By Dermot Callinan, Head of Private Client at KPMG in the UK
One Budget announcement aimed at turning the lights back on in empty homes in London strikes outside investors who use a corporate to make the purchase on any flat or house purchase for £500k or more – but then don’t let it. The policy objective is to encourage buy to let investment instead of property being left empty by investors who hold it just for a gain.
The changes were trailed in the press towards the end of February. Coalition government Chief Secretary to the Treasury Danny Alexander said: “From a social policy point of view we are worried about all of these people buying houses and leaving them empty when thousands of families don’t have anywhere to live.”
The practice of purchasing residential property via a company, perceived by Treasury to be stamp duty land tax avoidance (SDLT), has been dubbed ’enveloping‘ by the Treasury (sticking the property in the corporate envelope). If you buy the company in which the property is enveloped, then you avoid stamp duty land tax which does not apply to a share purchase – so the assumed abuse goes. The solution announced in 2012 and introduced last year in the Finance Act 2013 was the imposition of a new rate of 15 percent SDLT when a company (and other defined ’non-natural‘ persons) make the purchase or are sold on in future. In other words, the envelope triggers the charge. However, the charge only applied to high value residential property valued over £2m. The Chancellor announced the intention to drop that threshold to £500k and thus vastly extending the numbers caught from tomorrow.
On top of SDLT at 15 percent, if a property is in a corporate envelope, a new tax already applies. The Annual Tax on Enveloped Dwellings (ATED) is a progressive annual tax linked to the value of a residence which also came in last year. It starts at £15k per annum for a residence over £2m (but less than £5m) and progresses to £140k per annum if more than £20m. This now extends to include a starting rate of £3.5k if over £500k from 1 April 2016 and £7k if over £1m (less than £2m) from 1 April 2015. The ATED is designed to encourage investors to ’de-envelope‘ and abandon the perceived SDLT benefits of the structure.
If that isn’t sufficient, and if last year’s extension of Capital Gains Tax (CGT) to foreign owners doesn’t apply, there is CGT on the sale of all ’envelopes‘ the new ATED affected by the new ATED. So, the deterrence is three fold: high SDLT on the way in, ATED whilst in and CGT on the way out.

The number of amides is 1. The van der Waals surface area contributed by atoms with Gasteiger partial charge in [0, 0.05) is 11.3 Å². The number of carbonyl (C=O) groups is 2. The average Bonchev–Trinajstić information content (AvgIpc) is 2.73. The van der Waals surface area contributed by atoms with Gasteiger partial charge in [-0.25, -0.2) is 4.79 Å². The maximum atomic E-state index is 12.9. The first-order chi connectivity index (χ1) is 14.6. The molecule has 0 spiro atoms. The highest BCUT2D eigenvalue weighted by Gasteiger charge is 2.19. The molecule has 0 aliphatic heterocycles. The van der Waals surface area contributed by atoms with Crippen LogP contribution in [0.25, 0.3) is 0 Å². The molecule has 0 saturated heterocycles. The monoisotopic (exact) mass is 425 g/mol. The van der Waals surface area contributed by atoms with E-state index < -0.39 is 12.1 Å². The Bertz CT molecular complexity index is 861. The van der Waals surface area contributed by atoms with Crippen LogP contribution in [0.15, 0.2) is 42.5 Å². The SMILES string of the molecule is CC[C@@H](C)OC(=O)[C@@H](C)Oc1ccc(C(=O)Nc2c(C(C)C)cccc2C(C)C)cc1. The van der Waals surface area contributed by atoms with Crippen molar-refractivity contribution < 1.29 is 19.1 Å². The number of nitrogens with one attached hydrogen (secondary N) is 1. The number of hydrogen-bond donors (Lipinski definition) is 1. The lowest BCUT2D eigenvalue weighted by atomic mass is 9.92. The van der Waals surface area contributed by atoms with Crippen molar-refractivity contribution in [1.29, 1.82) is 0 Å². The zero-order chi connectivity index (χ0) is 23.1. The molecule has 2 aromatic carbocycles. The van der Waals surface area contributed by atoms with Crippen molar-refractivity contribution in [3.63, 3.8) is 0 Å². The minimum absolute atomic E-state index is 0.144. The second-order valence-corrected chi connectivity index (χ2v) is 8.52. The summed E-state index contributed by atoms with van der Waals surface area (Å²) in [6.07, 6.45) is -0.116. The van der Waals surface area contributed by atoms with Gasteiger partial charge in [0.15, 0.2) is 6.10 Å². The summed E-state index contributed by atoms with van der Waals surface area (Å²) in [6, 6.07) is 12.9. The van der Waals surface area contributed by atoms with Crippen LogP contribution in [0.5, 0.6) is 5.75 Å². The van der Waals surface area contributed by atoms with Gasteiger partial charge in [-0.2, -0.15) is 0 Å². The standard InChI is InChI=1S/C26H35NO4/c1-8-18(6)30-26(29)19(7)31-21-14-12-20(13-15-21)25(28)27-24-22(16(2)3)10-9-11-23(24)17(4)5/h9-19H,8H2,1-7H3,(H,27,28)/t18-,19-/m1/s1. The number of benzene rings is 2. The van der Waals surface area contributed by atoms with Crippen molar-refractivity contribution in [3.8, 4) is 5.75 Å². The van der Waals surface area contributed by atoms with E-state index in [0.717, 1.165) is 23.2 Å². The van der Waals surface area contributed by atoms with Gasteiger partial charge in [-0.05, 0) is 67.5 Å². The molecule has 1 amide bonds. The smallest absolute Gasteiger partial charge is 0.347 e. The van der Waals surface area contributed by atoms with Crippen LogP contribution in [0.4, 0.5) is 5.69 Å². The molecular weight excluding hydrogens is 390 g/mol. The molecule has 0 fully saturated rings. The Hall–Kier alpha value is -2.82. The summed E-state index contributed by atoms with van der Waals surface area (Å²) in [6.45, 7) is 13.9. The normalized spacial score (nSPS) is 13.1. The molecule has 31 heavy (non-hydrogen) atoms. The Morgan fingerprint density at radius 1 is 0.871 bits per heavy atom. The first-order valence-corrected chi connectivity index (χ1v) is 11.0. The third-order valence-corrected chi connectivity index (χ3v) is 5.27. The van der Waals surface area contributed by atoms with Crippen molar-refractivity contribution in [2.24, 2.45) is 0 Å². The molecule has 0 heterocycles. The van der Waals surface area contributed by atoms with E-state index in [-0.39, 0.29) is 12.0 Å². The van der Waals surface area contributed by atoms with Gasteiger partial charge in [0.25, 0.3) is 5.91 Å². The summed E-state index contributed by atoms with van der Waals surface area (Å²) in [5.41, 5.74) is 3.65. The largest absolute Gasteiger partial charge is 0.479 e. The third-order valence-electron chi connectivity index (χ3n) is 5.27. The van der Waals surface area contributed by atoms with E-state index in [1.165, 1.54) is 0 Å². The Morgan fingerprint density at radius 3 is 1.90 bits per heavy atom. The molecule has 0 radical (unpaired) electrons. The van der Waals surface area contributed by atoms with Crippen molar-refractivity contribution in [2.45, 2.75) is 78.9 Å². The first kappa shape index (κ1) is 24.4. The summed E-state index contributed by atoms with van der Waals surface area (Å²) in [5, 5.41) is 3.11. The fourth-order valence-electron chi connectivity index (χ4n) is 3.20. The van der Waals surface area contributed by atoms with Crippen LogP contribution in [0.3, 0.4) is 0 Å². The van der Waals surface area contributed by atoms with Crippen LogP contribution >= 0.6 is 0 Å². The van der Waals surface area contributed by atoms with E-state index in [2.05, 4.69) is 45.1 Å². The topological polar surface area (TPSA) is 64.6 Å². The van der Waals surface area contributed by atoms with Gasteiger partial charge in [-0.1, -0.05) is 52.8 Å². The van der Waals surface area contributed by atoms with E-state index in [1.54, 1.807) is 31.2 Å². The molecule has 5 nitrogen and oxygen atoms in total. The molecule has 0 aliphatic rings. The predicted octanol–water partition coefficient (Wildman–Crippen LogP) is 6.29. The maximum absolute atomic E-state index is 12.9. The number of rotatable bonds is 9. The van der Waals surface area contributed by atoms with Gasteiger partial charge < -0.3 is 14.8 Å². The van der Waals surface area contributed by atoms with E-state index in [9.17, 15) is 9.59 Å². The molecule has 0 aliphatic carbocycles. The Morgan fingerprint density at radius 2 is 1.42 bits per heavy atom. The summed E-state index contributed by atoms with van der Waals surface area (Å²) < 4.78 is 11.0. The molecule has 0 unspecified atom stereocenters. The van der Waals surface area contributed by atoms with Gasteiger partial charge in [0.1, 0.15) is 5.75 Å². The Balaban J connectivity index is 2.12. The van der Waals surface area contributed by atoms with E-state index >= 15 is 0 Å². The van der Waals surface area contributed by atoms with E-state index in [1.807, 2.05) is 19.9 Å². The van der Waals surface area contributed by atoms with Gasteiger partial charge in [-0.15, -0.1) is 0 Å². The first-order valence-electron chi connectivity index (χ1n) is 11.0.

There is however a very important relief which in theory does help the policy objective. The SDLT and ATED taxes don’t apply if the property is used commercially, in particular if it is let for occupation. So, if the lights are on in a buy to let then those taxes are not applied.
Will this fiscal strategy help the policy objective or adversely affect the residential property market by deterring investors?
It just isn’t clear how many investors use companies to purchase residential accommodation in the UK. The Treasury originally seemed to have underestimated the ATED tax take when they estimated it would raise £35m per annum whereas it raised £92m last year and SDLT of £70m.
Nevertheless, I do think there is a fundamental problem in meeting the policy objective. Investors could simply purchase the residential property in their own name and avoid a corporate envelope altogether. The policy objective is only met if you assume a vast number of investors benefit from the enveloping structure and will let the property to avoid those taxes.
I am not convinced investors ever used envelopes simply to avoid SDLT which at most cost seven percent before higher SDLT rate was aimed at enveloped dwellings. Perhaps in contradiction to the perception at the Treasury at the time, my observation was and remains that Inheritance Tax (IHT) was the main driver in enveloping high value residences. The advantage being that an offshore holding company was outside the IHT net for the investor, mitigating an otherwise expensive potential 40% charge on death. This IHT exposure will be perceived as much less of a threat at values below £2m. Consequently, switching to personal ownership rather than enveloping will probably be the response for those who still wish to invest here.
The response so far with higher value (over £2m) property has been to decide to pay the ATED (hence the higher than expected take up), not to let the property. ATED is often ultimately accepted as a cost of the IHT protection. If that is right then the penalty for not letting property will fail to bite. So, the properties may remain unoccupied by investors or tenants who are not in need of the rents and prefer to take the capital gain.
The need to comply with new taxes, and make returns to the authorities, could however deter overseas investors completely. Without whom large residential developments, with generous social housing allocations may not get funded and may therefore not happen. It would be counter to the policy objective if the tax penalty deterred the investor capital that builds social housing. In the short term the rising values in London may continue to attract investors who may just avoid enveloping through personal ownership. However, that will fade if the market cools and the inconvenience and cost of investing in the UK becomes a drag.
Instead of pushing the tax envelope, a better approach would be to incentivise letting through the relaxation of capital gains tax on let property, but that would be to move in the opposite direction.